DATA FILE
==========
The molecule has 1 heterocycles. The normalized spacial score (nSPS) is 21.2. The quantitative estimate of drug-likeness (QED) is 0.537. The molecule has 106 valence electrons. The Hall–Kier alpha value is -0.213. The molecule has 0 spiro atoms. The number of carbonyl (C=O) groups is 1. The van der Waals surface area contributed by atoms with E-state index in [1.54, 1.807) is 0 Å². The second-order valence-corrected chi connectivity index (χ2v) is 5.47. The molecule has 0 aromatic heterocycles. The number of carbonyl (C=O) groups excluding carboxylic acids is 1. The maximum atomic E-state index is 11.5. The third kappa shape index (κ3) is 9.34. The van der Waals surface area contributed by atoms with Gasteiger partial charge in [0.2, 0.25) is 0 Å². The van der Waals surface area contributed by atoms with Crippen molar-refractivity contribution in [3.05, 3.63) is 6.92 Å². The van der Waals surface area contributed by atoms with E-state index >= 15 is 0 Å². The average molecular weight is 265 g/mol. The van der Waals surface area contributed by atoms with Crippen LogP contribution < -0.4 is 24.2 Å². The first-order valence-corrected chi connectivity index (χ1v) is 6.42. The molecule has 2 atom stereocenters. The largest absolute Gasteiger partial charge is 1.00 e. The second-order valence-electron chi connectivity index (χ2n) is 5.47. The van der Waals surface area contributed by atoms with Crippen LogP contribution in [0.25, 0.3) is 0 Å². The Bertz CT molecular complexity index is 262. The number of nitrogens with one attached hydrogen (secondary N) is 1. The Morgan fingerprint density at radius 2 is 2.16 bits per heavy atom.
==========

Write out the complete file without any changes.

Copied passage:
The molecule has 1 heterocycles. The normalized spacial score (nSPS) is 21.2. The quantitative estimate of drug-likeness (QED) is 0.537. The molecule has 106 valence electrons. The Hall–Kier alpha value is -0.213. The molecule has 0 spiro atoms. The number of carbonyl (C=O) groups is 1. The van der Waals surface area contributed by atoms with E-state index in [1.54, 1.807) is 0 Å². The second-order valence-corrected chi connectivity index (χ2v) is 5.47. The molecule has 0 aromatic heterocycles. The number of carbonyl (C=O) groups excluding carboxylic acids is 1. The maximum atomic E-state index is 11.5. The third kappa shape index (κ3) is 9.34. The van der Waals surface area contributed by atoms with Gasteiger partial charge in [0.2, 0.25) is 0 Å². The van der Waals surface area contributed by atoms with Crippen molar-refractivity contribution in [3.05, 3.63) is 6.92 Å². The van der Waals surface area contributed by atoms with E-state index >= 15 is 0 Å². The average molecular weight is 265 g/mol. The van der Waals surface area contributed by atoms with Crippen LogP contribution < -0.4 is 24.2 Å². The first-order valence-corrected chi connectivity index (χ1v) is 6.42. The molecule has 2 atom stereocenters. The largest absolute Gasteiger partial charge is 1.00 e. The second-order valence-electron chi connectivity index (χ2n) is 5.47. The van der Waals surface area contributed by atoms with Crippen LogP contribution in [0.25, 0.3) is 0 Å². The Bertz CT molecular complexity index is 262. The number of nitrogens with one attached hydrogen (secondary N) is 1. The Morgan fingerprint density at radius 2 is 2.16 bits per heavy atom.